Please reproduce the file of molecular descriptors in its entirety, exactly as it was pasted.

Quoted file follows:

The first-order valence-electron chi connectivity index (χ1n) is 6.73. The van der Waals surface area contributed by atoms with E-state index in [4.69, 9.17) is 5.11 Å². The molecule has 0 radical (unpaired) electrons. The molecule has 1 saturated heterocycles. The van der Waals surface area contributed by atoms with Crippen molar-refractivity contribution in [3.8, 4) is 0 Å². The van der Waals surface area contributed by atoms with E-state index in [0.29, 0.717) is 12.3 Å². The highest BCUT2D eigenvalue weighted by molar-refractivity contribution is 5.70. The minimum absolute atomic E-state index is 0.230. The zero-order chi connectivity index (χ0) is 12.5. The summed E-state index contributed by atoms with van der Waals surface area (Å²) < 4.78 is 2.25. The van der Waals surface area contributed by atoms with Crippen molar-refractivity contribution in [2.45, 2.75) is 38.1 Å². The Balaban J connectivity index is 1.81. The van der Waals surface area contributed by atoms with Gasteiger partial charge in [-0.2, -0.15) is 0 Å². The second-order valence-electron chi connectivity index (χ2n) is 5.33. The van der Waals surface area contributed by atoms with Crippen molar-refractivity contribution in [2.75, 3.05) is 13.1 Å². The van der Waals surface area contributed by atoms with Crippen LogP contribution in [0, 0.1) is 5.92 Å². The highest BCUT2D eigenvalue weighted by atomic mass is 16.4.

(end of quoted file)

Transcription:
The first-order valence-electron chi connectivity index (χ1n) is 6.73. The van der Waals surface area contributed by atoms with E-state index in [4.69, 9.17) is 5.11 Å². The molecule has 0 radical (unpaired) electrons. The molecule has 1 saturated heterocycles. The van der Waals surface area contributed by atoms with Crippen molar-refractivity contribution in [3.8, 4) is 0 Å². The van der Waals surface area contributed by atoms with E-state index in [0.29, 0.717) is 12.3 Å². The highest BCUT2D eigenvalue weighted by molar-refractivity contribution is 5.70. The minimum absolute atomic E-state index is 0.230. The zero-order chi connectivity index (χ0) is 12.5. The summed E-state index contributed by atoms with van der Waals surface area (Å²) < 4.78 is 2.25. The van der Waals surface area contributed by atoms with Crippen molar-refractivity contribution in [2.45, 2.75) is 38.1 Å². The Balaban J connectivity index is 1.81. The van der Waals surface area contributed by atoms with Gasteiger partial charge in [-0.2, -0.15) is 0 Å². The second-order valence-electron chi connectivity index (χ2n) is 5.33. The van der Waals surface area contributed by atoms with Crippen molar-refractivity contribution in [2.75, 3.05) is 13.1 Å². The van der Waals surface area contributed by atoms with Crippen LogP contribution in [0, 0.1) is 5.92 Å². The highest BCUT2D eigenvalue weighted by atomic mass is 16.4.